The real end of history? Hardly

Slate has a great article on the Kindle, which I love, but a few lines in the article made me stop and think.

The Kindle 2 signals that after a happy, 550-year union, reading and printing are getting separated. It tells us that printed books, the most important artifacts of human civilization, are going to join newspapers and magazines on the road to obsolescence.

Almost everything we know about history is from things people wrote down. Cave paintings, clay tablets, papyrus scrolls, hand copied books and lately printed books.

Will the ephemeral nature of electronic text prevent the future from learning about us?

I’m gonna go out on a limb and say no.

If there’s one think we’ve learned lately, it’s that the Internet is forever. Constantly expanding storage capacity means there’s no reason to delete anything so it hangs around forever. If anything, future historians will have to wade through billions of Myspace and Facebook pages, Millions of blogs and who knows how many forum postings in their quest to figure out what the hell we were thinking.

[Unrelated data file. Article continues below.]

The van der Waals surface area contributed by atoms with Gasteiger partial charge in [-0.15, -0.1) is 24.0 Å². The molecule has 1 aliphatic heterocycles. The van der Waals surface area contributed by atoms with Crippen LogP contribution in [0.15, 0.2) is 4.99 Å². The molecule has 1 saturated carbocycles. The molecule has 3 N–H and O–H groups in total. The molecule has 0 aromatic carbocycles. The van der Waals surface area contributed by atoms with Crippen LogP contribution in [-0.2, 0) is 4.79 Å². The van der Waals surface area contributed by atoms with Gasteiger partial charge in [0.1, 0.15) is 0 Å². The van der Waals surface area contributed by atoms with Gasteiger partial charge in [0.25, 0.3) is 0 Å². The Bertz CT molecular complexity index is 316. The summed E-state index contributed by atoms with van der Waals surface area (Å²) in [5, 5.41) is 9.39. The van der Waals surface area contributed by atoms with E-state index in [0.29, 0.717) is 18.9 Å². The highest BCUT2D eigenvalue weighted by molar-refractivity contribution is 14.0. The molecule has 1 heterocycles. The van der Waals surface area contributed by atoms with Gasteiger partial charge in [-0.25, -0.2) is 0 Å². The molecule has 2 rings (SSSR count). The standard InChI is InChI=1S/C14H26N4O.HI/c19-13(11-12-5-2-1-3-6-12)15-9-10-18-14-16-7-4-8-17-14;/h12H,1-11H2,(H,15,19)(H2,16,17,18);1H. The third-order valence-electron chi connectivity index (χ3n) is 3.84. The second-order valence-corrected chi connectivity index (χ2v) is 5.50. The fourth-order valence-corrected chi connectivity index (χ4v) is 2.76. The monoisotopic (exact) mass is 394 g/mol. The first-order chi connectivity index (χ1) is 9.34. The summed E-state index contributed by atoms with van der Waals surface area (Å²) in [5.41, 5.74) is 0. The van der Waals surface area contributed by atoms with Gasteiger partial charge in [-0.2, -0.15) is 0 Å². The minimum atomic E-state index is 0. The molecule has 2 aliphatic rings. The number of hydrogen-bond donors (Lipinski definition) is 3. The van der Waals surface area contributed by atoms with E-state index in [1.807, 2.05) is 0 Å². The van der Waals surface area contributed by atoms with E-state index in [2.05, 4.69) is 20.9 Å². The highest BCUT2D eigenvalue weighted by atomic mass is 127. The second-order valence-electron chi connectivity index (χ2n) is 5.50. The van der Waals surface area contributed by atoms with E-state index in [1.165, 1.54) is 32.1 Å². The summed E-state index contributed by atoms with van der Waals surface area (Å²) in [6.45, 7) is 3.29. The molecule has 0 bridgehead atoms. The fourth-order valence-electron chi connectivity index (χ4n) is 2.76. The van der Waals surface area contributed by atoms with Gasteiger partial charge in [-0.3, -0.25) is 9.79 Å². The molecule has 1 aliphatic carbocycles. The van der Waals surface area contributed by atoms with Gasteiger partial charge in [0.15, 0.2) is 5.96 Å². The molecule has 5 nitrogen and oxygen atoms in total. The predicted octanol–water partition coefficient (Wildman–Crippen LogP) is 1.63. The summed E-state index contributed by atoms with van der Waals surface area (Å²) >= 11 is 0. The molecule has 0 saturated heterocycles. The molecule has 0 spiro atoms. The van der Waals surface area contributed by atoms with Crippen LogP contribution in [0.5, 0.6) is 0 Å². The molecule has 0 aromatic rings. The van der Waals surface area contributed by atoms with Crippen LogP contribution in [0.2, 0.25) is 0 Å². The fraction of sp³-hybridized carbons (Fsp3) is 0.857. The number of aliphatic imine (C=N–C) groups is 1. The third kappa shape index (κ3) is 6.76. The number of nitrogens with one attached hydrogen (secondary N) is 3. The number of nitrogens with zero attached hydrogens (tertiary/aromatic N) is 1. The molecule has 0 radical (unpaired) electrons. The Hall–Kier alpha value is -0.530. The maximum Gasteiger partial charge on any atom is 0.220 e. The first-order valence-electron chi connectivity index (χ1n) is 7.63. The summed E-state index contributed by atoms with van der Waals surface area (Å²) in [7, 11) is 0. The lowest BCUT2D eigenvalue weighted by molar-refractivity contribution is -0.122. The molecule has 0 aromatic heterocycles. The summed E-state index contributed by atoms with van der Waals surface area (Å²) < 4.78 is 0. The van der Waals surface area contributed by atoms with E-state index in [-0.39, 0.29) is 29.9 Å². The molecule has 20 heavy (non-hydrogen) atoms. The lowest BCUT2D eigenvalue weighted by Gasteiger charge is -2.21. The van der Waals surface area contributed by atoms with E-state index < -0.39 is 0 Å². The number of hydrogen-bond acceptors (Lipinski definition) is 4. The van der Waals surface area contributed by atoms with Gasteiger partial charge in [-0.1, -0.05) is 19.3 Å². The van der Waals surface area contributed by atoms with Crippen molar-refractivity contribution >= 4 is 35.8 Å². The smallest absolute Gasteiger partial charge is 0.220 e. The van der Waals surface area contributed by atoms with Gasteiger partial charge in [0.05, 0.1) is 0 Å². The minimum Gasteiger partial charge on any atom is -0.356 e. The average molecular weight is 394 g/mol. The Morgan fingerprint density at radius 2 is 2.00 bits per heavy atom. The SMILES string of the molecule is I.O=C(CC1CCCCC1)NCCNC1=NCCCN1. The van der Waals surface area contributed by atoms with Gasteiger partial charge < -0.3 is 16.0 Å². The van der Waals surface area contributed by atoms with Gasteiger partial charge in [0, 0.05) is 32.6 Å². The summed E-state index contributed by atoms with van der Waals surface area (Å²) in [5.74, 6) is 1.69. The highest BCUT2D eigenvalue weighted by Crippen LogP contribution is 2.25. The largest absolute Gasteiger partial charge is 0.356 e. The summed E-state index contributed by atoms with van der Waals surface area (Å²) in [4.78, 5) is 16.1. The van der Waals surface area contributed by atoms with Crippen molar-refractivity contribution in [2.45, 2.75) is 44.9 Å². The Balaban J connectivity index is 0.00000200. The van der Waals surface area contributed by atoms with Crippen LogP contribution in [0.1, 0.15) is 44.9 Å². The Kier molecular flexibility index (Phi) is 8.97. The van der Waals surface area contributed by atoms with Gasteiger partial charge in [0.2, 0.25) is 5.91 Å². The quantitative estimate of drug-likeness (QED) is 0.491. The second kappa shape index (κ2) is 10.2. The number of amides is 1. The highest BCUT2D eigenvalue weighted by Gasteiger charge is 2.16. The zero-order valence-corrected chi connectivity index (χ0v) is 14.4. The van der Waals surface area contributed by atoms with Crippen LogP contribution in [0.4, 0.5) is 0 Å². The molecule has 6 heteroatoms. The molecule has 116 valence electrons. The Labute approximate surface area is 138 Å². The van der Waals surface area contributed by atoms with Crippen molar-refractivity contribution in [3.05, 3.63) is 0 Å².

They’ll be inundated with the minutia of everyday life in the early 21st century.

I kinda feel sorry for them.

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0 Responses to The real end of history? Hardly

  1. Bob S. says:


    I think we also learn about history from other things they left behind, not just their writings.

    Buildings, tools, infrastructure are all things that allow us to determine where a society was focused on.

    As for as the minutia….bring it on. It is the details of daily life that breathes life into dusty history. Most of what is out there in electronic format won’t survive, the drives will corrupt, be over written, not transferred to new media….just like the millions of written words never survived.

    But what does survive will provide perspective on the bare bones history class information. When people talk about the Civil War, isn’t it the letters from the soldiers that tell is much about their lives?

    Think of the blogs, the emails, the pictures of today’s soldier’s surviving for hundreds of years….maybe a few will survive to tell about the projects we’ve built, the friends we’ve made, the changes we’ve made to hospitals and schools; won’t it make a difference in the debate about whether we should or shouldn’t have gone to war if that information survives?

    Great topic to think about. What are we doing to pass on our memories to our kids and descendants?

  2. Borepatch says:

    How many unreadable backup tapes are around? What are the chances that Kindle ends up as the next?